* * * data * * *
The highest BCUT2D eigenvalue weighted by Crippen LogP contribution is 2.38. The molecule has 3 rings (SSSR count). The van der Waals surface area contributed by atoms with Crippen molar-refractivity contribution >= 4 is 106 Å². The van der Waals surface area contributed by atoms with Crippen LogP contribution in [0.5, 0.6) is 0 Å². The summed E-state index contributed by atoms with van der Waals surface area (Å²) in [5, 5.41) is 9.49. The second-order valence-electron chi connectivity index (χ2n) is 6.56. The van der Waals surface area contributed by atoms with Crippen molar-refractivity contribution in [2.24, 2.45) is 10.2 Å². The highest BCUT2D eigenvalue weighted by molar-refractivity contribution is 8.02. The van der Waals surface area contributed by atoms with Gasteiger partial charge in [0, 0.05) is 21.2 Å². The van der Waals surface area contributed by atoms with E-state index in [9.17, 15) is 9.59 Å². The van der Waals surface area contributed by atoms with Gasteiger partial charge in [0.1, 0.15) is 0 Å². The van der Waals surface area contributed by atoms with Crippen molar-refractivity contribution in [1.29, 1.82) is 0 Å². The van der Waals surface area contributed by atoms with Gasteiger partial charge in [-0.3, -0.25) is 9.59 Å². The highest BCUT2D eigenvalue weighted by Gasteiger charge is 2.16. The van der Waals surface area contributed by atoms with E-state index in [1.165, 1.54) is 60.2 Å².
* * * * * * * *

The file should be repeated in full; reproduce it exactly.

The highest BCUT2D eigenvalue weighted by Crippen LogP contribution is 2.38. The molecule has 3 rings (SSSR count). The van der Waals surface area contributed by atoms with Crippen molar-refractivity contribution >= 4 is 106 Å². The van der Waals surface area contributed by atoms with Crippen LogP contribution in [0.5, 0.6) is 0 Å². The summed E-state index contributed by atoms with van der Waals surface area (Å²) in [5, 5.41) is 9.49. The second-order valence-electron chi connectivity index (χ2n) is 6.56. The van der Waals surface area contributed by atoms with Crippen molar-refractivity contribution in [2.24, 2.45) is 10.2 Å². The highest BCUT2D eigenvalue weighted by molar-refractivity contribution is 8.02. The van der Waals surface area contributed by atoms with Gasteiger partial charge in [0, 0.05) is 21.2 Å². The van der Waals surface area contributed by atoms with E-state index in [9.17, 15) is 9.59 Å². The van der Waals surface area contributed by atoms with Gasteiger partial charge in [0.1, 0.15) is 0 Å². The van der Waals surface area contributed by atoms with Crippen molar-refractivity contribution in [1.29, 1.82) is 0 Å². The van der Waals surface area contributed by atoms with Gasteiger partial charge in [-0.3, -0.25) is 9.59 Å². The highest BCUT2D eigenvalue weighted by Gasteiger charge is 2.16. The van der Waals surface area contributed by atoms with E-state index in [1.165, 1.54) is 60.2 Å².